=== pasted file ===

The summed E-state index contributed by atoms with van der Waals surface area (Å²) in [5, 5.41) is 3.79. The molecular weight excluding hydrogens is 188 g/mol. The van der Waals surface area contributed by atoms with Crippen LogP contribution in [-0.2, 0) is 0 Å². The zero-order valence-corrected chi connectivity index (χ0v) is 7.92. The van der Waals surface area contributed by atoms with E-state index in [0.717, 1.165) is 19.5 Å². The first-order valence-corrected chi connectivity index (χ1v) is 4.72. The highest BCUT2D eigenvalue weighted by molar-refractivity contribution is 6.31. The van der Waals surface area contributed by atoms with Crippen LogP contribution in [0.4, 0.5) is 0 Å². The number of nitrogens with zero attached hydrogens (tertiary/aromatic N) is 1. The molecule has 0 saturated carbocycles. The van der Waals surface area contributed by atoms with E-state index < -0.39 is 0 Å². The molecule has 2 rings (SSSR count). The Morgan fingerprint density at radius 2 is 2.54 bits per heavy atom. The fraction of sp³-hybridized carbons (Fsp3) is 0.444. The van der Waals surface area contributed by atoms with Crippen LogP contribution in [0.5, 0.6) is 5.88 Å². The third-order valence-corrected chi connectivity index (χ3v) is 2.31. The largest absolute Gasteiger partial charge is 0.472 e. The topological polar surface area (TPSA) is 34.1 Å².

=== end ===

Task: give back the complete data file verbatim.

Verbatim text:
The summed E-state index contributed by atoms with van der Waals surface area (Å²) in [5, 5.41) is 3.79. The molecular weight excluding hydrogens is 188 g/mol. The van der Waals surface area contributed by atoms with Crippen LogP contribution in [-0.2, 0) is 0 Å². The zero-order valence-corrected chi connectivity index (χ0v) is 7.92. The van der Waals surface area contributed by atoms with E-state index in [0.717, 1.165) is 19.5 Å². The first-order valence-corrected chi connectivity index (χ1v) is 4.72. The highest BCUT2D eigenvalue weighted by molar-refractivity contribution is 6.31. The van der Waals surface area contributed by atoms with Crippen LogP contribution in [0.4, 0.5) is 0 Å². The number of nitrogens with zero attached hydrogens (tertiary/aromatic N) is 1. The molecule has 0 saturated carbocycles. The van der Waals surface area contributed by atoms with E-state index < -0.39 is 0 Å². The molecule has 2 rings (SSSR count). The Morgan fingerprint density at radius 2 is 2.54 bits per heavy atom. The fraction of sp³-hybridized carbons (Fsp3) is 0.444. The van der Waals surface area contributed by atoms with Crippen LogP contribution in [0.5, 0.6) is 5.88 Å². The third-order valence-corrected chi connectivity index (χ3v) is 2.31. The largest absolute Gasteiger partial charge is 0.472 e. The topological polar surface area (TPSA) is 34.1 Å².